“Improve the education system”
Mr President, after 26 years of democracy, our training system nonetheless appears to be failing our kids. From damaged infrastructure, to lack of resources, it simply doesn’t finish. The latest price range reduce from the training sector by the National Treasury, below Minister Tito Mboweni’s watch, is one of the best insults to our students and lecturers.
I’m interesting to you, Mr President, to prioritise what wants to be prioritised.
We can not endure like this any longer. We can not watch how issues that matter the least, reminiscent of South African Airlines (SAA), obtain extra bailouts on the expense of key departments reminiscent of training and policing. I don’t see why we must always have a state-owned airline when it may be bought to the personal sector.
I obtained one other submission, this time from Brett Harris, initially from Gauteng and a pupil on the University of the Western Cape. His submission reads as follows:
“I am asking the President for better public healthcare facilities. Public clinics and hospitals are scary”
President Ramaphosa, while the lockdown was initially put in place to enable for presidency to improve hospital capability, it appears as if nothing has modified. Public healthcare amenities are nonetheless failing to present satisfactory healthcare providers to the general public. There are nonetheless many hospitals in South Africa which are on the verge of collapse due to infrastructure that has not been maintained for years.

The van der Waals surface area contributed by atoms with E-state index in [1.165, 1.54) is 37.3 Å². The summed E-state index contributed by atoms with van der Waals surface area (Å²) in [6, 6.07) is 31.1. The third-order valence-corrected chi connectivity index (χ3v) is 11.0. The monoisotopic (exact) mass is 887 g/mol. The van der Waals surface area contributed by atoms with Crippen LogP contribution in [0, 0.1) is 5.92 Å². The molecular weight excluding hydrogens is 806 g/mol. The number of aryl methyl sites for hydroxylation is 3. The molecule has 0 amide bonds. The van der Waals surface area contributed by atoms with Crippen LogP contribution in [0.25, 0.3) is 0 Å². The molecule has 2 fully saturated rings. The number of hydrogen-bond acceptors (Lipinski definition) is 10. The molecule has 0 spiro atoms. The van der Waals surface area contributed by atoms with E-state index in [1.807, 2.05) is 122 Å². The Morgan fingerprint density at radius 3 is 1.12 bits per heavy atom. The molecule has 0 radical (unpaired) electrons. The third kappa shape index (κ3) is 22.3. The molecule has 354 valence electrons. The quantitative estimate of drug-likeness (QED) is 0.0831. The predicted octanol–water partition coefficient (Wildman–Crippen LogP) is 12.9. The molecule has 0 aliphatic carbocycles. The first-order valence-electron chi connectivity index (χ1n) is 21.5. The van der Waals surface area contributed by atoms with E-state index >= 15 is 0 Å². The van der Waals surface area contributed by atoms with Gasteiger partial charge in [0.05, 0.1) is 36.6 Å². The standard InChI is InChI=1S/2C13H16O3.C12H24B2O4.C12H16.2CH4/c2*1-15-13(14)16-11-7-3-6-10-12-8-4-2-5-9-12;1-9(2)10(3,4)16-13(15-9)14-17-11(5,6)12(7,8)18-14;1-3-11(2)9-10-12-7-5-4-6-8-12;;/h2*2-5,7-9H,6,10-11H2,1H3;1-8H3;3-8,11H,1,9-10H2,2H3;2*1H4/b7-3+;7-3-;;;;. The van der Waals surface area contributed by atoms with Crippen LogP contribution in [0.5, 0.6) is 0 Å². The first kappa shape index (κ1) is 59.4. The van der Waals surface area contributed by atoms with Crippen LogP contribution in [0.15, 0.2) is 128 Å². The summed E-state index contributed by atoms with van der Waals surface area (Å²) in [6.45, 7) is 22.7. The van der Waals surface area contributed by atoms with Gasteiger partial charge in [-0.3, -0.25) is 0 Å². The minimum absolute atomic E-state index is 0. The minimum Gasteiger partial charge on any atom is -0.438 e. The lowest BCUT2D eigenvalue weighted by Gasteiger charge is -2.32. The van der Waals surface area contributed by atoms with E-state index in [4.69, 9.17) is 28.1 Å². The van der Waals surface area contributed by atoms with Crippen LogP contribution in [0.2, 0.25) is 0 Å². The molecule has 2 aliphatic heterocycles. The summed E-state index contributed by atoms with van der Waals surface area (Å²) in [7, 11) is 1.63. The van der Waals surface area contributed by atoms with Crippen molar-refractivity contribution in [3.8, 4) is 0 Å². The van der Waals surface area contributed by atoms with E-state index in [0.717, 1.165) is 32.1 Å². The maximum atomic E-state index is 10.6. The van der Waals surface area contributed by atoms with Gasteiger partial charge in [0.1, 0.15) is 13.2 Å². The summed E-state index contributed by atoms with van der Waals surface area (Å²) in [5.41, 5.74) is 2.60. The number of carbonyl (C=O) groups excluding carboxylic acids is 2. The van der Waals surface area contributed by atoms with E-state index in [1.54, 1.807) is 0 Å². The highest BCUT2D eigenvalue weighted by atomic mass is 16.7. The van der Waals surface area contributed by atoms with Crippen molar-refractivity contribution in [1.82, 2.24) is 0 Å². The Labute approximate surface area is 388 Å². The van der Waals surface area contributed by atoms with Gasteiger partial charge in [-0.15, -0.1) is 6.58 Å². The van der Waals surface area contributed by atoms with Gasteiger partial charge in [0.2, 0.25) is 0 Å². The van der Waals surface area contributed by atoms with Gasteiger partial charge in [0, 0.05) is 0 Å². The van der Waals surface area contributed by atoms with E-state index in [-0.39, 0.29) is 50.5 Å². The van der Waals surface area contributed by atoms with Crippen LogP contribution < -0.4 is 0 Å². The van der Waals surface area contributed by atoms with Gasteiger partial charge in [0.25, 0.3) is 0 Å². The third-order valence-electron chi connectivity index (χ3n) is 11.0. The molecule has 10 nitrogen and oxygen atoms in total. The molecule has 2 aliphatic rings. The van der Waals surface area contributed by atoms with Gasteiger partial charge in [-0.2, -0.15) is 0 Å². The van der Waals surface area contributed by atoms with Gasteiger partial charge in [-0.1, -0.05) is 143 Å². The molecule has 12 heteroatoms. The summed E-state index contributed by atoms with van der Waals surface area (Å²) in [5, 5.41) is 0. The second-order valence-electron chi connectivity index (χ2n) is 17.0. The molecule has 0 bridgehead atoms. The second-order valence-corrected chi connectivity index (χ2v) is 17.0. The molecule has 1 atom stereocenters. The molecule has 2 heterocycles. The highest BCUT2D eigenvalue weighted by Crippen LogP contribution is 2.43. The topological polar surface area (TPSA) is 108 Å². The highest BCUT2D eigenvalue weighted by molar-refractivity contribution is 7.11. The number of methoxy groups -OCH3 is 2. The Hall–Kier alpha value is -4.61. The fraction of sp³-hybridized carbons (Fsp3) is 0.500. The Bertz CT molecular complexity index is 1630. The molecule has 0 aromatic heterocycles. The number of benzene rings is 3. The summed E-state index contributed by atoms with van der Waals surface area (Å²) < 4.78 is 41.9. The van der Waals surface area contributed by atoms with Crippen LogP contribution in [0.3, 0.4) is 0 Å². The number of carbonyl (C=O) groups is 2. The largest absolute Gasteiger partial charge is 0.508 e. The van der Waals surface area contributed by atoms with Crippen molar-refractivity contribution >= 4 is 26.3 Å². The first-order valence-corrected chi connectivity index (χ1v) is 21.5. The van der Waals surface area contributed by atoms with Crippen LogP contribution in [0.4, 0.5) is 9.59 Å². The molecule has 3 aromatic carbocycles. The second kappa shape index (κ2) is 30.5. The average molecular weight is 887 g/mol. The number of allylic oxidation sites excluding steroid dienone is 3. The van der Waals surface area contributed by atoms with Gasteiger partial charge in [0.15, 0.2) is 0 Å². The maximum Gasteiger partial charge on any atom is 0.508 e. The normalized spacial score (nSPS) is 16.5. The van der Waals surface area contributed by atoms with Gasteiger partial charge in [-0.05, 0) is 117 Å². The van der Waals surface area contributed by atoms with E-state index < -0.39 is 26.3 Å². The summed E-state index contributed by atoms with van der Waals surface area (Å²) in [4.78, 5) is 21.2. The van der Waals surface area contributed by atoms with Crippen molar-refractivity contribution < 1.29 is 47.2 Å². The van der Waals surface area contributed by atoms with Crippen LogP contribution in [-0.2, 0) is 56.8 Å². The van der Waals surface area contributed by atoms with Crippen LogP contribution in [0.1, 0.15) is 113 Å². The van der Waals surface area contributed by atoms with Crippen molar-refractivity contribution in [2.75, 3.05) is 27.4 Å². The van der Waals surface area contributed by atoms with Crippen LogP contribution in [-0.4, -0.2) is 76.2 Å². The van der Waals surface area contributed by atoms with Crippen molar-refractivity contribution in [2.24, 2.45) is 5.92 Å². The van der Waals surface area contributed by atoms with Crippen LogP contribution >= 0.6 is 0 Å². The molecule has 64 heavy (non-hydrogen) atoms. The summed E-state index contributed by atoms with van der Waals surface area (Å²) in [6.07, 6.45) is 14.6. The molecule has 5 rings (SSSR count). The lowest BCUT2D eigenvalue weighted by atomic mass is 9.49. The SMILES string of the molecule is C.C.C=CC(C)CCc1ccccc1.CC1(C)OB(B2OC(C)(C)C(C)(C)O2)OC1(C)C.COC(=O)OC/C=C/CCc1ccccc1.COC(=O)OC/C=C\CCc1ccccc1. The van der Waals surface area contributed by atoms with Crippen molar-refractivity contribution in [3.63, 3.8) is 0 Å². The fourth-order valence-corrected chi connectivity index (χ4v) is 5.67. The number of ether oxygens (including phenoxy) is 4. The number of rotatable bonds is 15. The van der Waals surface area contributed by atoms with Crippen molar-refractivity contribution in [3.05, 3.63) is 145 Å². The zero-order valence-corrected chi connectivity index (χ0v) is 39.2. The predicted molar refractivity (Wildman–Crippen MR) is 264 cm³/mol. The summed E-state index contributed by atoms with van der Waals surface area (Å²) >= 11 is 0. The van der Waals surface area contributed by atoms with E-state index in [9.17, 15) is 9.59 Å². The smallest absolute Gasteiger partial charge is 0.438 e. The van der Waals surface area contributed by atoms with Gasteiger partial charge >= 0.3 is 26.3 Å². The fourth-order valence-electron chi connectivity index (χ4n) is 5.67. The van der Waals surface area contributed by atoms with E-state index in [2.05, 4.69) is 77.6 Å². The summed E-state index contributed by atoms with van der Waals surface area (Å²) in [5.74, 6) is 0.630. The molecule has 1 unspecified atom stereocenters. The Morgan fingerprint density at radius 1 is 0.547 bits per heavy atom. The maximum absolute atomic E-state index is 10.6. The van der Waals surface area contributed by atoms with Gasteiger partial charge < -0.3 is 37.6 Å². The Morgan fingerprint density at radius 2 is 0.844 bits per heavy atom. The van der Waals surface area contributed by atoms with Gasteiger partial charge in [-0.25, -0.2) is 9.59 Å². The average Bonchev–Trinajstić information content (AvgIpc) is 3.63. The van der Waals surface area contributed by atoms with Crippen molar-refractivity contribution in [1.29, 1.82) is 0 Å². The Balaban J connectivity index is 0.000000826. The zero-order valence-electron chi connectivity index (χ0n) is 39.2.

Apart from the numerous points raised above, an training pupil from the Cape Peninsula University of Technology, Clint Stoffels, made the next submission:
“Remove having to choose an ethnicity group when applying for a job, institution etc. Make it mandatory for all companies to scrap the “experience required” and make them offer training no matter which job title there is a vacancy for, maybe more young people would be employed.”
These are just a few of the submissions obtained. Unfortunately, if I had to add every little thing, you’d most likely by no means cease studying – which could even be the trigger of you lacking your #SONA2021 speech – one thing we’d not need.
Mr President, right now I’m begging you to stand agency. I’m begging you to take the lead. I’m begging you to defend our democracy. I’m begging you to put South Africa first.
With that being stated, I belief that you’ll take these factors under consideration and act decisively in the very best pursuits of the individuals of South Africa.
I want you every little thing of the very best for Thursday night time’s State of the Nation Address and belief that we are going to, hopefully quickly, give you the option to sit down for a chat over a cup of tea at Tuynhuys.
I pray for God’s blessing over you, your authorities, South Africa, and its individuals.
Zeke Wareley is youth activist within the City of Cape Town. He has served as a junior City Councillor (2016/17) and is at the moment pursuing a political research diploma on the University of the Western Cape. You can comply with them on Twitter at @zekewareley